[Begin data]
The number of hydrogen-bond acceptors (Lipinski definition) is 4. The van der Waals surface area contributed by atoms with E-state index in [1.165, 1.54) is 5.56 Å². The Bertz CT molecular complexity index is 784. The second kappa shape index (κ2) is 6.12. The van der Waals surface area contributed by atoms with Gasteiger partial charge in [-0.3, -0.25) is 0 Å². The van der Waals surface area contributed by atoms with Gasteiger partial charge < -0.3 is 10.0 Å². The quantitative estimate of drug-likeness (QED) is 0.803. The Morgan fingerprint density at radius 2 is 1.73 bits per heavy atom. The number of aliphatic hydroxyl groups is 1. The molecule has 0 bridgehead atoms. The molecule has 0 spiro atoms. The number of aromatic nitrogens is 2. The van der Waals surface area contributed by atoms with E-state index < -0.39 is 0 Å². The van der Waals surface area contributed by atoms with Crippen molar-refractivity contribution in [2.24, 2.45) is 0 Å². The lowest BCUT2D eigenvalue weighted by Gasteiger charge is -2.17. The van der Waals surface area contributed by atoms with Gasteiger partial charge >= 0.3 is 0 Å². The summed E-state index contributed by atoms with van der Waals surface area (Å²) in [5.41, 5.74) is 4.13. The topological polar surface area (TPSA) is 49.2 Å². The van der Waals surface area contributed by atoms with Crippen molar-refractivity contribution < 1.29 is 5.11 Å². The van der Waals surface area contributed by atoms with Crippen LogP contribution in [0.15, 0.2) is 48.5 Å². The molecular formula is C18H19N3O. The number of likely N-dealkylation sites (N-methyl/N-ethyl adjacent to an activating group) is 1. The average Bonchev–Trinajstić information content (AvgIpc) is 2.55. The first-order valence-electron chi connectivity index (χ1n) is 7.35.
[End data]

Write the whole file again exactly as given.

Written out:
The number of hydrogen-bond acceptors (Lipinski definition) is 4. The van der Waals surface area contributed by atoms with E-state index in [1.165, 1.54) is 5.56 Å². The Bertz CT molecular complexity index is 784. The second kappa shape index (κ2) is 6.12. The van der Waals surface area contributed by atoms with Gasteiger partial charge in [-0.3, -0.25) is 0 Å². The van der Waals surface area contributed by atoms with Gasteiger partial charge < -0.3 is 10.0 Å². The quantitative estimate of drug-likeness (QED) is 0.803. The Morgan fingerprint density at radius 2 is 1.73 bits per heavy atom. The number of aliphatic hydroxyl groups is 1. The molecule has 0 bridgehead atoms. The molecule has 0 spiro atoms. The number of aromatic nitrogens is 2. The van der Waals surface area contributed by atoms with E-state index < -0.39 is 0 Å². The van der Waals surface area contributed by atoms with Crippen molar-refractivity contribution in [2.24, 2.45) is 0 Å². The lowest BCUT2D eigenvalue weighted by Gasteiger charge is -2.17. The van der Waals surface area contributed by atoms with Gasteiger partial charge >= 0.3 is 0 Å². The summed E-state index contributed by atoms with van der Waals surface area (Å²) in [5.41, 5.74) is 4.13. The topological polar surface area (TPSA) is 49.2 Å². The van der Waals surface area contributed by atoms with Crippen molar-refractivity contribution < 1.29 is 5.11 Å². The van der Waals surface area contributed by atoms with Crippen LogP contribution in [0.15, 0.2) is 48.5 Å². The molecular formula is C18H19N3O. The number of likely N-dealkylation sites (N-methyl/N-ethyl adjacent to an activating group) is 1. The average Bonchev–Trinajstić information content (AvgIpc) is 2.55. The first-order valence-electron chi connectivity index (χ1n) is 7.35.